Category Archives: Music

Curing fidgety fingers and uniting the children: Sign Language and music!

sign-language-love-one-another-1416354-gallery

lds.org

Learning sign language to songs is a sure-fire way to keep older children challenged as they learn an actual new language, and engage younger children’s busy fingers as they learn signs that teach gospel concepts. For example, it’s very hard for me to make the sign for Jesus Christ (4 second video) without humbly thinking of “His hands pierced and bleeding to pay the debt” (verse 3, “I Stand All Amazed,” Hymns, 193). Learning sign language is particularly valuable for kinesthetic learners – children who learn best by using their bodies (see “Teaching to a Child’s Whole Body“).

But recently, children in the Cardenas Ward, Panama City, Panama shared another benefit of learning sign language. Their ward is truly bilingual, with sacrament meeting conducted in English, the opening hymn in Spanish, the opening prayer in English, Sunday School in Spanish, Relief Society/Priesthood meeting in English — then next week the reverse. Headphones abound.

But in Primary, with some Spanish-speaking children and some English-speaking children, the language that they have in common is the language of images and pictures. ALL children, regardless of their native language, can learn a sign that spans language. Even though it’s called American Sign Language (ASL), the images are relevant. In fact, learning a sign with a familiar image can help them learn a new word.

When the Cardenas Ward children sang in sacrament meeting and did the signs to the song, all the children participated, regardless of their fluency in the language of the song (whether English or Spanish).

Besides, one day your children may meet a deaf person, and they will be surprised to already know the beginnings of phrases and words to communicate. It will mean a great deal to that deaf person to see them try to be their friend. See “Hands That Talk,” March 2012 Friend magazine.

Check out these useful resources to help you on your way:

-Marci

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I Choose the Right When I am Baptized and Confirmed a Member of the Church–May Sharing Time ideas!

In the month of May we will be teaching the Primary children about the first principles and ordinances of the gospel: 1) Faith to follow Jesus Christ 2) Forgiveness through repentance 3) Baptism by immersion like Jesus showed us 4) The gift of the Holy Ghost and 5) Renewing our baptismal covenants by taking the Sacrament each week.

I still love this Baptismal Promises sharing time lesson I posted a few years ago.  This is a simple lesson with printables to teach about the promises we make at Baptism and each week when we take the Sacrament.  I think we often use words that are very familiar to the adults at church and forget that the kids really don’t have a clue what we mean when we say “covenants” “ordinances” “principles” “Atonement”.  This lesson is a great way to break down the concept of covenants.  When I teach it I introduce the word covenant so they can become familiar with it but I mostly use the words “big promise” to describe what a covenant is.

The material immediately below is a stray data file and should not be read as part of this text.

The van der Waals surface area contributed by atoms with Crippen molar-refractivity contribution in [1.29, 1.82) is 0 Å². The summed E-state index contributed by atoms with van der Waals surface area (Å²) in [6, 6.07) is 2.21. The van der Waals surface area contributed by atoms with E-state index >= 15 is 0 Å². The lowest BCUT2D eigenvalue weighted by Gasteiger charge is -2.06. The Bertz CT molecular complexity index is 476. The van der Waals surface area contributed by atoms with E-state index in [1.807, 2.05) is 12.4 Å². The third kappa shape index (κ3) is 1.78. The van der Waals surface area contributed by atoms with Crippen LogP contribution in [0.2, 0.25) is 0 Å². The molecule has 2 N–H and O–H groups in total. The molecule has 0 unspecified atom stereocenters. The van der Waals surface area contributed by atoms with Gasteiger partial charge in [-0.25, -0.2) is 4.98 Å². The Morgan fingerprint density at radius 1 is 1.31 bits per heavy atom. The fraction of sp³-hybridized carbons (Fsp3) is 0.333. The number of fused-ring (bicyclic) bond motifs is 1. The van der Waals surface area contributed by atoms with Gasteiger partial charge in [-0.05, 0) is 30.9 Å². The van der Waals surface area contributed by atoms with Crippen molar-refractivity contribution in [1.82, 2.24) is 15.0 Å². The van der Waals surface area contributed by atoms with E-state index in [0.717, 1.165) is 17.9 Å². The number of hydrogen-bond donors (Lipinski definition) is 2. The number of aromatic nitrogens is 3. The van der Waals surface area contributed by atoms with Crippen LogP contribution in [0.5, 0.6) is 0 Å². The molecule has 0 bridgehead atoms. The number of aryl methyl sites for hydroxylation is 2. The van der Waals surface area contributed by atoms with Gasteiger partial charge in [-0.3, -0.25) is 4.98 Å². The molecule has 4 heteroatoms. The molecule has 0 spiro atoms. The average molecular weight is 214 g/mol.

On week 2 of the month you could teach about these Baptismal promises and then on week 4 teach the same promises, review the idea that a covenant is a “big promise” and review all the things we promise at baptism and then renew each week when we take the Sacrament.  The schedule of this month’s theme is so perfect for repetition and giving the children a chance to absorb these important principles.  If we’re going to make a “big promise” with out Heavenly Father I think we better understand what we’re promising.

And as always, since I am a huge believer in the power of music and how much better we remember concepts when taught through music, there are so many fantastic Primary songs about these topics.  Songs always teach better than too much talking!

I’m Trying to Be Like Jesus (CS 78)

Faith (CS 96)

Baptism (CS 100)

When Jesus Christ Was Baptized (CS 102)

When I am Baptized (CS 103)

The Holy Ghost (CS 105)

The Still Small Voice (CS 106)

Listen, Listen (CS 107)

The Sacrament (CS 72)

I Feel My Savior’s Love (CS 74)

~Michelle

 

 

 

 

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14 Bean Bag Ideas – Easy Kid Involvers!

clipartkid.com

clipartkid.com

In previous months we posted just a few ideas at a time so you had a chance to try these. Here’s the complete list of 14 bean bag ideas for easy kid involvement in your lesson! Click here for the pdf: 14 Bean Bag Ideas

Michelle writes: When my husband and I were newly married we moved into our first family ward.  On week two we were called to c0-teach the Sunbeams class in Primary.  Our Primary Presidency held a training for all the teachers shortly thereafter and gave each of us a homemade bean bag.  That was more than 12 years ago and I still have that bean bag that was simply made with a scrap of material and some beans and stitched up by hand.  I like to keep this bean bag in my church bag for emergencies in Primary!  Making a bean bag for each of the teachers in your ward would be a great resource for their teaching arsenal.  You could also print off this page of ideas on how they could put it to use!

Today’s guest author is Marti, mother of five and grandmother of nine.  She is a former Primary President, now in the Stake Primary Presidency.  She is retired from dental hygiene and is now working as a real estate agent. Marti has compiled this list of bean bag ideas she has collected over the years.

A simple bean bag has many uses! Here’s a few favorite ideas of how to use one to add interest and kid-involvement to your lesson, Sharing Time or family night. To make a bean bag, simply sew 3 sides of a small square of fabric, fill with dried beans, rice or popcorn, then stitch closed.